Service of Process in Evictions (Step II)

Eviction Service

In Step I, we discussed which Notice of Termination to use and the proper way to serve the Tenant with the notice. Now, we will discuss what to do when the Tenant has failed to comply with the request to either pay unpaid balance, cease and desist lease violations, or vacate the premises. In Step II, we discuss starting the eviction lawsuit and how to serve to the Tenant with the Summons to appear for trial and what to do if the Tenant is avoiding the Summons.

Step II(a): Serve Summons/Complaint on Tenant via Sheriff 

Once the termination period of the Notice to Terminate Tenancy has expired, an Illinois Landlord may file a complaint in the appropriate Circuit Court. A court date may be scheduled within 4-6 weeks. Once a court date has been set, the Landlord must serve the Tenant(s) with a summons and copy of the complaint. A summons is an official notice of a lawsuit. It is given to a person or business so that they know they are being sued and are given the opportunity to defend themselves. This notification procedure is also called Service of Process. By constitutional right, everyone is entitled to Notice and an opportunity to be heard. Therefore, in order to ensure this constitutional right is protected, the Tenant’s summons must be properly served. 

Once the summons is properly served on the Tenant, they must appear in court to present their case in person or by phone or video call. If the Tenant does not show up in court, the Landlord can automatically win their case. If the Landlord sues someone without giving the Tenant proper notice of the lawsuit the case can be continued to a further date or dismissed. 

To properly serve a Tenant in Cook County, a Sheriff must always attempt to serve the Tenant with the summons and complaint. This is the most common way to serve a summons. A Landlord must get the Sheriff in their county to serve a summons after they filed their complaint.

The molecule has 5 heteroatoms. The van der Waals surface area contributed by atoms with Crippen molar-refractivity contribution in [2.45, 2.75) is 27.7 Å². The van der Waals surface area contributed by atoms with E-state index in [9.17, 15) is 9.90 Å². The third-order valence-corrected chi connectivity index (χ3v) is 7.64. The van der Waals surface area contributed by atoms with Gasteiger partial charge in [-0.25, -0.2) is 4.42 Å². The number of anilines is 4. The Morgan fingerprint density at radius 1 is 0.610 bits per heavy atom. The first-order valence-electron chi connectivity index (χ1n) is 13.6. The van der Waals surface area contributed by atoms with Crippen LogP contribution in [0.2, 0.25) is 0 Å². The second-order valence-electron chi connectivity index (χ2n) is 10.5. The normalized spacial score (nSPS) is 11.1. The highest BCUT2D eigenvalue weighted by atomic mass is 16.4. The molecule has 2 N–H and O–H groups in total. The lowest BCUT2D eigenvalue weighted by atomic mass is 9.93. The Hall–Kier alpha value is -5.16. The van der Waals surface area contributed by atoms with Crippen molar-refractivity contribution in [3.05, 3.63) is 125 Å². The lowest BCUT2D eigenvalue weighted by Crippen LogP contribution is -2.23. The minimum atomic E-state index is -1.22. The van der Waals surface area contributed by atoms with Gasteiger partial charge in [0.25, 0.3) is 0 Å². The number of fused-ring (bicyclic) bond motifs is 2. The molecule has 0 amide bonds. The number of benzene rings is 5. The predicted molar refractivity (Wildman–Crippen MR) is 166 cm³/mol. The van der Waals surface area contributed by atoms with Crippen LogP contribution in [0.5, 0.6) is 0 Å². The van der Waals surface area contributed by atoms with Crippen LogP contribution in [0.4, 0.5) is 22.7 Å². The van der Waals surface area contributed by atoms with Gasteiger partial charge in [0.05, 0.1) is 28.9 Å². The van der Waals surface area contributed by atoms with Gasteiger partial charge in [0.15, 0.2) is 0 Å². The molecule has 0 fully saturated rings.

Step II(b): Serve Summons/Compliant on Tenant via Special Process Server

Although service by the Sheriff is the most common way, it is not always guaranteed that the Tenant will be served, despite the Sheriff’s efforts.  Unfortunately, the Tenant may make it difficult for the Sheriff to serve the summons, especially if they don’t answer the door or are never home. 

In addition to the Sheriff, the Landlord may use a Special Process Server (anyone over the age of 18 who is not involved in the case). A Special Process Server may be more reliable in serving those Tenants, who are harder to find or avoid service by the Sheriff. The Special Process Server will serve the Tenant by handing the summons to the Tenant personally at their home or giving the summons to an individual who lives on the premises and is at least 13 years of age.

Some counties require the Landlord to file a motion to ask the judge for permission before using a Process Server. Once the Judge has approved the Process Server and Process Serve has successfully served the Tenant, service is complete!

Must a Landlord use a Landlord/Tenant Attorney?

Attorneys are helpful to Landlords because the procedures for filing for eviction cases can have several hurdles that may cause delay or dismissal of a case. This may cause the Landlord more money and time. 

From serving the initial eviction notice through obtaining the order for possession, an experienced landlord/tenant law attorney can assist through all phases of the eviction process. While some landlords may want to pursue legal action on their own, few understand the nuances of document preparation and filing that is necessary to navigate the court system and see the trial through without delay or dismissal.

An experienced landlord/tenant attorney will be able to guide landlords through the varying logistics of their county and advise them of what to expect and how to prepare for their eviction lawsuit. If you are a Landlord and have an eviction issue, we can help. Contact Nowlin Scott Law Firm today at 312-715-8362 to request a case evaluation.

To learn more, read Step I and Step III.